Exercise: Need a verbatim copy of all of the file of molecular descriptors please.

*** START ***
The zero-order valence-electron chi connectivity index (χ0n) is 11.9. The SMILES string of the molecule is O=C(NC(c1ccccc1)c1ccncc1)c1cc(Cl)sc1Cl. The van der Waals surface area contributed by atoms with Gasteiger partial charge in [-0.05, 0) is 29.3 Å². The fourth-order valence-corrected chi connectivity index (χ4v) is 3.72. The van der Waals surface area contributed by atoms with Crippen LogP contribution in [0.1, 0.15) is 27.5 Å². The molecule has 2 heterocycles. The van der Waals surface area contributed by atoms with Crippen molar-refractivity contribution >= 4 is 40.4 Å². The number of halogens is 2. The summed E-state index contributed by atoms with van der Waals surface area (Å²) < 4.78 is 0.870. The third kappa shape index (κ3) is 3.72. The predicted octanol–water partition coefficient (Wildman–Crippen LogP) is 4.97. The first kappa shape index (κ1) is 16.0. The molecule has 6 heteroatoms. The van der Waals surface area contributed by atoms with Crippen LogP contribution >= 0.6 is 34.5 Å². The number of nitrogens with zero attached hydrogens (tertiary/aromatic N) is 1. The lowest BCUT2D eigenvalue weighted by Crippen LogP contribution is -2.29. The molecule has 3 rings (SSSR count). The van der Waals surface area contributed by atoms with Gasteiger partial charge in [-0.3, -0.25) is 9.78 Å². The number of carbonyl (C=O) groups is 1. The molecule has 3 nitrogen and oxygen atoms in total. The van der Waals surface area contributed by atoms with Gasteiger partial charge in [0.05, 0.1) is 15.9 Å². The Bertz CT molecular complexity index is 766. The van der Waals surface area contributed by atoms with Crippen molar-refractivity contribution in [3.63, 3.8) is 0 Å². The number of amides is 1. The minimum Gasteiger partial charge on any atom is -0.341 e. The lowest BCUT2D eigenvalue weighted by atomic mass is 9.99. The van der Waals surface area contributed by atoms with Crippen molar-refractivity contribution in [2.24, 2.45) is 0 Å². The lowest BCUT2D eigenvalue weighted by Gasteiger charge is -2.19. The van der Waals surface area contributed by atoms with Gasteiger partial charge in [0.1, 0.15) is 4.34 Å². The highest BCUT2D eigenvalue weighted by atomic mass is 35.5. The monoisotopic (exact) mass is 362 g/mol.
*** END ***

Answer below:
The zero-order valence-electron chi connectivity index (χ0n) is 11.9. The SMILES string of the molecule is O=C(NC(c1ccccc1)c1ccncc1)c1cc(Cl)sc1Cl. The van der Waals surface area contributed by atoms with Gasteiger partial charge in [-0.05, 0) is 29.3 Å². The fourth-order valence-corrected chi connectivity index (χ4v) is 3.72. The van der Waals surface area contributed by atoms with Crippen LogP contribution in [0.1, 0.15) is 27.5 Å². The molecule has 2 heterocycles. The van der Waals surface area contributed by atoms with Crippen molar-refractivity contribution >= 4 is 40.4 Å². The number of halogens is 2. The summed E-state index contributed by atoms with van der Waals surface area (Å²) < 4.78 is 0.870. The third kappa shape index (κ3) is 3.72. The predicted octanol–water partition coefficient (Wildman–Crippen LogP) is 4.97. The first kappa shape index (κ1) is 16.0. The molecule has 6 heteroatoms. The van der Waals surface area contributed by atoms with Crippen LogP contribution >= 0.6 is 34.5 Å². The number of nitrogens with zero attached hydrogens (tertiary/aromatic N) is 1. The lowest BCUT2D eigenvalue weighted by Crippen LogP contribution is -2.29. The molecule has 3 rings (SSSR count). The van der Waals surface area contributed by atoms with Gasteiger partial charge in [-0.3, -0.25) is 9.78 Å². The number of carbonyl (C=O) groups is 1. The molecule has 3 nitrogen and oxygen atoms in total. The van der Waals surface area contributed by atoms with Gasteiger partial charge in [0.05, 0.1) is 15.9 Å². The Bertz CT molecular complexity index is 766. The van der Waals surface area contributed by atoms with Crippen molar-refractivity contribution in [3.63, 3.8) is 0 Å². The number of amides is 1. The minimum Gasteiger partial charge on any atom is -0.341 e. The lowest BCUT2D eigenvalue weighted by atomic mass is 9.99. The van der Waals surface area contributed by atoms with Crippen molar-refractivity contribution in [2.24, 2.45) is 0 Å². The lowest BCUT2D eigenvalue weighted by Gasteiger charge is -2.19. The van der Waals surface area contributed by atoms with Gasteiger partial charge in [0.1, 0.15) is 4.34 Å². The highest BCUT2D eigenvalue weighted by atomic mass is 35.5. The monoisotopic (exact) mass is 362 g/mol.